Never pass up a chance to sit down or relieve yourself. -old Apache saying

Monday, December 28, 2015

faster! faster!

I took an internet speed test today and wow! I clocked at 88Mb/s download speed and almost 6MB upload. That's pretty damn fast. That could be the fastest I have tested so far. Every now and then Comcast just seems to crank it up another notch, and they haven't increased their internet rates either.

According to OOKLA, that speed is "faster than 78% of US"? Only 78%? Geez, how fast is everybody else's internet?!

I guess 88Mb/s download speed ain't NOTHIN' compared to what Comcast is cooking up. 

Comcast tests super-fast gigabit cable Internet access

Cable Internet just got a lot faster. Comcast says it has moved gigabit Internet speeds from the laboratory to the real world, rolling out 3.1 gigabit modem for a single home in Philadelphia.
"We took the next important step forward in delivering gigabit speed broadband over our hybrid fiber coaxial network," the company's executive vice president and chief technology officer Tony Werner wrote in a blog post. "The test used the standard cable connections that we have in homes across the country. All we needed was a new modem, a software upgrade to the device that serves that neighborhood, and a few good engineers."
Comcast claims this is the first home equipped with DOCSIS 3.1 (Data Over Cable Service Interface Specification) on a customer-facing network, working through the company's existing networks. No new connections or wiring in the home needed to be installed. "The beauty of DOCSIS 3.1 is that it is backwards compatible, so no digging up streets or backyards," Werner said.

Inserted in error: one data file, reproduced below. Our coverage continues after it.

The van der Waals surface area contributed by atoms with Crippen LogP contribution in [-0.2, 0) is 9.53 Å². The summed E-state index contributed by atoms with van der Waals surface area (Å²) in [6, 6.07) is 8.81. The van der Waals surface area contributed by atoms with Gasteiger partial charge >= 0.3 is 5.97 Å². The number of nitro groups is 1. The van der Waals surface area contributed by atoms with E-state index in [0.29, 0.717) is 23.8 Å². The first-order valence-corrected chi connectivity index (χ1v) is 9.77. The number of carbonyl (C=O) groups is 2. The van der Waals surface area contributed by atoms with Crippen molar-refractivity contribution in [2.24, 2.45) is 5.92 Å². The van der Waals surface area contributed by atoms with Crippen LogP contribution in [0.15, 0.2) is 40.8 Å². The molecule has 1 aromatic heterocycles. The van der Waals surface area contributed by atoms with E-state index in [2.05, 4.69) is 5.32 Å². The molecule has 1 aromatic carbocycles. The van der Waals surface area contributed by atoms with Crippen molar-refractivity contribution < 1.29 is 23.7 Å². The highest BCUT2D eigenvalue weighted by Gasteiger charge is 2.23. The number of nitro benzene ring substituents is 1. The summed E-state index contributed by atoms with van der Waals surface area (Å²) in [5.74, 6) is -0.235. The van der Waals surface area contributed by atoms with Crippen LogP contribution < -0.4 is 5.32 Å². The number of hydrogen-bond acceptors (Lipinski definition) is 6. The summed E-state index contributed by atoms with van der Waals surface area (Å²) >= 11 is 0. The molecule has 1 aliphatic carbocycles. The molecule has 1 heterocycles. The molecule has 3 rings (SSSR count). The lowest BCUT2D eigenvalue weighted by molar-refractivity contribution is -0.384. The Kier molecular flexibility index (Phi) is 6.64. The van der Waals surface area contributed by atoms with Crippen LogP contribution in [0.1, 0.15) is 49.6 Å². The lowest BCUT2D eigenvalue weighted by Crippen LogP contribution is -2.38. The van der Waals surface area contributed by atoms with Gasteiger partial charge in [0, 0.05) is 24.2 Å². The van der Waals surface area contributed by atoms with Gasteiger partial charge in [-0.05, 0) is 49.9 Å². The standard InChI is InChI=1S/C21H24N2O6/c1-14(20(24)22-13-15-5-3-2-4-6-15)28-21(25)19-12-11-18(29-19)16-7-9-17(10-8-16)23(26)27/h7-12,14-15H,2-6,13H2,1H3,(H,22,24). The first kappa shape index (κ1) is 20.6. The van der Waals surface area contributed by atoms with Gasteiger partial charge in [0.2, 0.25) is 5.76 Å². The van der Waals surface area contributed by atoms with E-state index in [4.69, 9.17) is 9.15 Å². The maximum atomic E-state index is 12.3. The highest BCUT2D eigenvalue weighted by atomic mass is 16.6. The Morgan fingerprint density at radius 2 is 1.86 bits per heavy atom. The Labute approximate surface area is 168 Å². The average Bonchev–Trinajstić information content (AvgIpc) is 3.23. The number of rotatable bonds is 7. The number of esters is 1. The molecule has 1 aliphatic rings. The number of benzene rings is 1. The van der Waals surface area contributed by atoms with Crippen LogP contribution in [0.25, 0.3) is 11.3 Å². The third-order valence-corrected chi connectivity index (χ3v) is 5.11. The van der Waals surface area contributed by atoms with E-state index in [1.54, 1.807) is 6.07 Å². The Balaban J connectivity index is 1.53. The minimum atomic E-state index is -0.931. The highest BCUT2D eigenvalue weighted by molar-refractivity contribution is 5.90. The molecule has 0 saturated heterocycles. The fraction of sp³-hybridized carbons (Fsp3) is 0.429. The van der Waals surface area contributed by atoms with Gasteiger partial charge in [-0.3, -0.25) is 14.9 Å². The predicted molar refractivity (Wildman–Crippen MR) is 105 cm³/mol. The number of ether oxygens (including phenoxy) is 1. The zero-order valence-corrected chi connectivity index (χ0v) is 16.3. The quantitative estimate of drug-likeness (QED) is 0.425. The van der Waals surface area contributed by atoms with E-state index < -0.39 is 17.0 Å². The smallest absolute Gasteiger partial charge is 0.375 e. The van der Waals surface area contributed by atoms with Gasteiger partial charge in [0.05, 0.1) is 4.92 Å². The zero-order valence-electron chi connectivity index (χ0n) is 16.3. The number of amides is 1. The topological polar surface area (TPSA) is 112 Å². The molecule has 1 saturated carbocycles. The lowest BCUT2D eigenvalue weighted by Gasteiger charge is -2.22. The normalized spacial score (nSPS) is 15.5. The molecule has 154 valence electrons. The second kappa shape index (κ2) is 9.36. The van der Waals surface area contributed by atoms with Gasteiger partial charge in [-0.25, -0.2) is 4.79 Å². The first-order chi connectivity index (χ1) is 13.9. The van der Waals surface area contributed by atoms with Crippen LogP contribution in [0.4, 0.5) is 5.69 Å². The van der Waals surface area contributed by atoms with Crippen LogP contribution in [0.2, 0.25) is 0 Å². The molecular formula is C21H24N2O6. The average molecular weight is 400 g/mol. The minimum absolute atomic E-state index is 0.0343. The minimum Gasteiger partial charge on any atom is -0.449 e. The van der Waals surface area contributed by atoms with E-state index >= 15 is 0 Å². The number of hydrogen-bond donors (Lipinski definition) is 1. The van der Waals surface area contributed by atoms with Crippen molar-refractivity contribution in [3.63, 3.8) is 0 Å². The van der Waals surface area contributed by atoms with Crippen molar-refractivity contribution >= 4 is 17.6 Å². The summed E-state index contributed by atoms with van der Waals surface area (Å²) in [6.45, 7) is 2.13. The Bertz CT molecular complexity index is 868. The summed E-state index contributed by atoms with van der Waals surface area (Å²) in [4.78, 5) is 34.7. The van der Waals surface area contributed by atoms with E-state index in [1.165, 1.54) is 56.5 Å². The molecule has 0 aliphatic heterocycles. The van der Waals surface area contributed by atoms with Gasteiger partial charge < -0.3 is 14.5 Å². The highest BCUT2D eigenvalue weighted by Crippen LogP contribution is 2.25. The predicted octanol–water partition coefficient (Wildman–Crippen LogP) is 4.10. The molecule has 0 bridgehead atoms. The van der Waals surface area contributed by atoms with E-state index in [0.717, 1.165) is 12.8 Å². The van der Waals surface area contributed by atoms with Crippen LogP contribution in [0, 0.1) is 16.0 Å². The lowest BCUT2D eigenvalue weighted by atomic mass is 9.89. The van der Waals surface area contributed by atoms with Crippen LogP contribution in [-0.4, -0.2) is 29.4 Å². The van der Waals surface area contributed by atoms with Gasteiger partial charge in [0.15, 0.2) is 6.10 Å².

Gigabit Internet speeds are not entirely new. Comcast's announcement moves the company into competition with the likes of Google Fiber, which offers super-fast Internet speeds in certain areas but requires installing entirely new cable connections.
Werner added that Comcast will continue to test the new cable connections "over the coming months," and that before the end of 2016, consumers can expect "a new gigabit speed choice that works over the existing connections" in homes in "several parts of the country" including Pennsylvania, Northern California and the Atlanta area.
Original. Woah, using cables already in the home? How much is THAT going to cost?

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